Is Wall Street losing confidence in Amazon’s retail dominance?
A blowout Cyber Monday for Amazon would go a long way in rebuilding enthusiasm for the tech giant’s bruised stock.
Wall Street continues to voice its concern on Amazon’s profit outlook in the wake of a mixed third quarter and cautious fourth-quarter profit outlook issued in October. For starters, Amazon (AMZN) is the third worst-performing member of the once ballyhooed tech group ‘FAANG’ during this past month’s rout, dropping 16%. Only Apple (-22%) and Netflix (-17%) have put up more alarming performances than Amazon during this turbulent stretch.
Meanwhile, stock analysts have persisted in slashing their profit forecasts on Amazon. Analysts have cut their fourth-quarter earnings estimates on Amazon by 7.7% dating back to Sept. 30, according to Factset data.
Interestingly, these things have happened to Amazon as old school brick-and-mortar retailers reported strong third quarters and began the holidays on a strong note. It’s as if the market is saying Amazon’s utter retail dominance is beginning to wane.
What is going on: The main ingredient in Amazon reaching a mind-blowing $1 trillion market cap on Sept. 4 is the belief in its ongoing retail dominance. From its ever expansive selection of merchandise to an impressive 100 million-plus Prime members, Amazon has no doubt changed how goods and services are consumed in America. For the past 10 years that has largely come at the expense of brick-and-mortar retailers such as Walmart, Target, Best Buy and Macy.s
But there are signs that old school retailers — following years of investments to make their websites easier to shop and offer speedier shipping — are beginning to take the fight back to Amazon. Walmart, Target and Best Buy had third quarter online sales increases of 43%, 49% and 12.6%, respectively. Those are just among several standout online performances from retailers not named Amazon in the quarter.
Noteworthy is that Amazon’s online sales growth in the third quarter (11%) slowed for the fourth straight quarter, according to company filings.
More broadly, Black Friday purchases made on smartphones smashed the current record of $1.4 billion set on Cyber Monday in 2017, coming in at $2.1 billion, according to Adobe Analytics. Over one-third of online Black Friday sales were made on smartphones, compared to 29.1% on Black Friday last year.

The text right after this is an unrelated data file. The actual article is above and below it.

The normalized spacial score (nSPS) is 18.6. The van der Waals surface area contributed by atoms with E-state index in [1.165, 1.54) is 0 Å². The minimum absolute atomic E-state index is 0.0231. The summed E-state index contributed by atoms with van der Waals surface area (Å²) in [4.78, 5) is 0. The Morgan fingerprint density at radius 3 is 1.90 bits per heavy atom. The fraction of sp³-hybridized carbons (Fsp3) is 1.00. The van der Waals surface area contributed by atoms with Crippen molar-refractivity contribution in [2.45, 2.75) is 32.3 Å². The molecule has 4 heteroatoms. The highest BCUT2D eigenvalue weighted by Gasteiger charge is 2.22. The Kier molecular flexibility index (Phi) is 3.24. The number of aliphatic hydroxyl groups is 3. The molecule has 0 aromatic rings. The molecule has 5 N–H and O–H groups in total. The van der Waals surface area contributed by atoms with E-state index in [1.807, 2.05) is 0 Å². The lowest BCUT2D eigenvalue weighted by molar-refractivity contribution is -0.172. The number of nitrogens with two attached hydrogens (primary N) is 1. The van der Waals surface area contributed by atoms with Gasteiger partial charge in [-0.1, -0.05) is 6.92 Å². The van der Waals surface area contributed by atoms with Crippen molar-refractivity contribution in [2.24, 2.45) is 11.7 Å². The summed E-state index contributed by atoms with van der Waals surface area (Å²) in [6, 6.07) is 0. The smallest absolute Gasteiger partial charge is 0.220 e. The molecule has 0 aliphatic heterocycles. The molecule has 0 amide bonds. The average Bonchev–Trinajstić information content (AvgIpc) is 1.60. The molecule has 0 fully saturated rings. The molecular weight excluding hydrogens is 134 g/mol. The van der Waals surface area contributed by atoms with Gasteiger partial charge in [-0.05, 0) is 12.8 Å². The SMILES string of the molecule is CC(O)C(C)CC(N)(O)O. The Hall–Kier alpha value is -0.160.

It’s hard to believe better shopping experiences at legacy retailers didn’t help them slice into Amazon’s digital lead. At least that’s what the data suggests.
“Even consumers who shopped online made trips to retail stores with buy online pick-up in-store (BOPIS) orders up significantly (73%) from Thursday to Friday. Retailers have done their part to build better mobile experiences for consumers and turning nearly 10% more smartphone visitors into buyers this Black Friday versus last,” said Taylor Schreiner, director of Adobe Digital Insights.
Contrarian take: Many on Wall Street remain very upbeat on Amazon. Piper Jaffray analyst Michael Olson thinks Amazon’s stock is ripe for “material appreciation” in the next 12-24 months. “Our expectations for Q4 and 2019 include margin expansion that is a result of cost containment, advertising and Amazon Web Services growth, increasing Prime subscription rates and raising other subscription revenue,” Olson wrote. He has a $2,050 price target on Amazon, implying 36% upside.
“We believe Amazon (with best-in-class fulfillment, breadth of products, and strong mobile presence) will be a major beneficiary of holiday retail growth,” said Jefferies internet analyst Brent Thill.
The bottom line: While still a force in retail, Amazon will enter 2019 with re-energized foes that operate thousands of stores. Factor in healthy competition in the cloud from Microsoft and others and increased levels of investment needed to support its growth plans, investors are right to dial back their enthusiasm for Jeff Bezos’ creation.
Brian Sozzi is an editor-at-large at Yahoo Finance. Follow him on Twitter @BrianSozzi